Neuman,W.I., (2000). Social Research Methods and Quantitative Approaches. Boston: Allyn&Bacon
Pastor, D. A., Barron, K.E., Miller B.J & Davis, S.L. (2007). A Latent Profile Analysis of College Students Achievement Goal Orientations. Contemporary Educational Psychology, 32,8-47
Pintrich, P.R (2005). The Role of Goal Orientations in Self-Regulated Learning. Handbook of Self- Regulation Learning, 451-502
Roebken, H. (2007). The Influence of Goal Orientations on Students Satisfaction, Academic Engagement and Achievement. Journal of Research in Educational Psychology. (3 704
Sideridis, G. D. (2006). Achievement Goal Orientations, Ought’s and Self-Regulation in Students with and without Learning Disabilities. Learning Disability Quarterly, 29,3-18
Sideridis, G. D., & Kaplan, A. (2011). Achievement Goals and Persistence across Tasks: The Roles of Failure and Success. The Journal of Experimental Education, 79(429-51).
Sowislow, J.F., & Orth. (2012). Does Low Self Esteem Predict Depression and Anxiety? A Meta-Analysis of Longitudinal Studies. Psychological Bulletin. Advanced Online Publication.Doi:10.1037/a0028-931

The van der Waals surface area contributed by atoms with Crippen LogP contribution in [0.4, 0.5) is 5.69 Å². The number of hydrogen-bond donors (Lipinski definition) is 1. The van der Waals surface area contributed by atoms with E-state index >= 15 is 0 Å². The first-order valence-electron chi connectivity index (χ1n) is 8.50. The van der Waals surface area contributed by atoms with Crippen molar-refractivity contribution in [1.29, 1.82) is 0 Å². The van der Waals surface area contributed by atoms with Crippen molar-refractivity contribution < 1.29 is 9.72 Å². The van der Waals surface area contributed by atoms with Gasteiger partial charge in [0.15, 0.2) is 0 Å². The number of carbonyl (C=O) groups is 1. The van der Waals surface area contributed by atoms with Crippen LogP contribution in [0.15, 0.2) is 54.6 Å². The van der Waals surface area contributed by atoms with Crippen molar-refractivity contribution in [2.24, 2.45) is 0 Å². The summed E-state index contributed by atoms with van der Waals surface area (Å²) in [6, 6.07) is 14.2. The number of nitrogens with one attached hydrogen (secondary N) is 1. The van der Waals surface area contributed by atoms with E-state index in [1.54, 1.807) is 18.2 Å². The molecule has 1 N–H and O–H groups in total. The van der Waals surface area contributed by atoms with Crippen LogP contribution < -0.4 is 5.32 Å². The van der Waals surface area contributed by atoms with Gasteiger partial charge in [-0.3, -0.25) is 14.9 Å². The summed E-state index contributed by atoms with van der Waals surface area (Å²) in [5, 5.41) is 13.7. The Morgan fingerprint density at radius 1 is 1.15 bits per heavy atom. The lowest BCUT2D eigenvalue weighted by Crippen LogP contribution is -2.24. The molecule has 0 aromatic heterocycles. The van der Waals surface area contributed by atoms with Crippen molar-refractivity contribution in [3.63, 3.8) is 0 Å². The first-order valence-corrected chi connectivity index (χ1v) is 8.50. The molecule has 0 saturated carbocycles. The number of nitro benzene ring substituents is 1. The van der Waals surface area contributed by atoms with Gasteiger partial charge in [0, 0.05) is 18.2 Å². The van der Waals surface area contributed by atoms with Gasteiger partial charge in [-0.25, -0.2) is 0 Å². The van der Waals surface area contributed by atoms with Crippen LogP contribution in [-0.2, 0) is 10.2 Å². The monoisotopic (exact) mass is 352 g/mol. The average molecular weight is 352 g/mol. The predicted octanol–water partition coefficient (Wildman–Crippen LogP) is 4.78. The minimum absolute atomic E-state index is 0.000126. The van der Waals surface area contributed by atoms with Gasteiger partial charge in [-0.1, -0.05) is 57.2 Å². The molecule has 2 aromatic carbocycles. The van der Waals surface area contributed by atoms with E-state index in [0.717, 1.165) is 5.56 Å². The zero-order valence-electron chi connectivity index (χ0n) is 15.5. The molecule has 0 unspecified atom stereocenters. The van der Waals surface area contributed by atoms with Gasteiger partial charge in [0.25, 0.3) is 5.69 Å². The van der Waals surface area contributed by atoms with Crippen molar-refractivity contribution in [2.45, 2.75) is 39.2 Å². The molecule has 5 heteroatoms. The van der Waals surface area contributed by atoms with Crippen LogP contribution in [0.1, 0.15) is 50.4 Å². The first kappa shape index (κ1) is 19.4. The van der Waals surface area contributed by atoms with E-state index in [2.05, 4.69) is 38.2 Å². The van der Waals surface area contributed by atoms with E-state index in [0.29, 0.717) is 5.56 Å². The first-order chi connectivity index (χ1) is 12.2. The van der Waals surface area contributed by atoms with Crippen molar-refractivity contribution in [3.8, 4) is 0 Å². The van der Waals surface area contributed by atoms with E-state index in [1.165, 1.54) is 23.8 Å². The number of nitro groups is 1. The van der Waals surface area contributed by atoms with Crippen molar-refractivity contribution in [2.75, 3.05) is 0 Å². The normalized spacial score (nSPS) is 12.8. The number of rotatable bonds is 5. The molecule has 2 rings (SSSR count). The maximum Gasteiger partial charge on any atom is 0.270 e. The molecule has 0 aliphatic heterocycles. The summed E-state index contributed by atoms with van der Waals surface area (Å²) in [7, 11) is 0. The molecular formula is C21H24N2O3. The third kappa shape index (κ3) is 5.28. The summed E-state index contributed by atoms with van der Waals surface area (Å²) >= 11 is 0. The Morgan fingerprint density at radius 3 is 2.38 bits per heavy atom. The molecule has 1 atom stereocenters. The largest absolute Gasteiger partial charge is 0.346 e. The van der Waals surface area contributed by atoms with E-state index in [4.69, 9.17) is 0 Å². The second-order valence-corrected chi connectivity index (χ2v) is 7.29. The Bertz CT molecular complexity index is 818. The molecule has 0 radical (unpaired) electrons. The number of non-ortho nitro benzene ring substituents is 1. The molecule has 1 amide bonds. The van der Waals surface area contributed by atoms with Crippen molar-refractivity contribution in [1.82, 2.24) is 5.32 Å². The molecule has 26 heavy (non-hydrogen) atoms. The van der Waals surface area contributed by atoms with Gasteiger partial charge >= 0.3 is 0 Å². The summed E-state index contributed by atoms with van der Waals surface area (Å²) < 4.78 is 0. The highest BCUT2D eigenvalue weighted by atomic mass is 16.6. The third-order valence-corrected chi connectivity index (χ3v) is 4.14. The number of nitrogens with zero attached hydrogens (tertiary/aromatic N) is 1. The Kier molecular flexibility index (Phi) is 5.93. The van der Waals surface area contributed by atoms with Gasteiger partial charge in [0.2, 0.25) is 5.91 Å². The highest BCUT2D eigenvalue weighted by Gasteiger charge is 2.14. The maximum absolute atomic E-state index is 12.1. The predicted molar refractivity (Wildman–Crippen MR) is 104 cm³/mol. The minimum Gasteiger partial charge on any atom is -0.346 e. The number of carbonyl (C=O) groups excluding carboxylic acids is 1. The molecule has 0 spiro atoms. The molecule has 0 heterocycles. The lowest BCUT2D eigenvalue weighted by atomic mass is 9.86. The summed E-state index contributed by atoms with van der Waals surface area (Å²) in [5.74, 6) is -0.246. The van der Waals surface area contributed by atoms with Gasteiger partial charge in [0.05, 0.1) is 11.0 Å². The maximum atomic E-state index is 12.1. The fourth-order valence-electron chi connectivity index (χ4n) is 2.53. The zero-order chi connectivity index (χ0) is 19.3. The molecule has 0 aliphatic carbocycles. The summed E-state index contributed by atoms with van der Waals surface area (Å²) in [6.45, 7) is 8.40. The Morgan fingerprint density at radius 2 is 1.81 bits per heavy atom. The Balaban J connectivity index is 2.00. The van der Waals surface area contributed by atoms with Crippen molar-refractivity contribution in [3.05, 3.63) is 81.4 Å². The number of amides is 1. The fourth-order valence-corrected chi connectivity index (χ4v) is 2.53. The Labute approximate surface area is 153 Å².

Tashakkori, A., & Creswell, J.W. (2009). Exploring the Nature of Research Questions in Mixed Methods Research. Journal of Mixed Methods Research, 3, 207-211
The Canadian Government Productivity Commission 2004
The Uganda Prison Service Act in 2006
The Uganda Prison Service Commission Annual Report 2012
Ubah,C.B.A & Robinson.l(2003). A ground look at the debate over prison based education: optimistic theory versus pessimistic world view: The Prison Journal 83:115-129
Ubah,C.B.A(2002). A Critical Examination of Empirical Studies of Offender Rehabilitation – Formal Education: Lessons for the 21st Century. Journal of Formal and Vocational Training 53:13-19
Ward,T., & Fortune,C.,A (2013). The Good Lives Model: Aligning Risk Reduction with Promoting Offenders Personal Goals. European Journal of Probation,5(2).29-46
Young, D.S., & Mattucci, R.F. (2006). Enhancing the Vocational Skills of Incarcerated Women through a Plumbing Maintenance Programme. Journal of Formal Education, 57,126- 140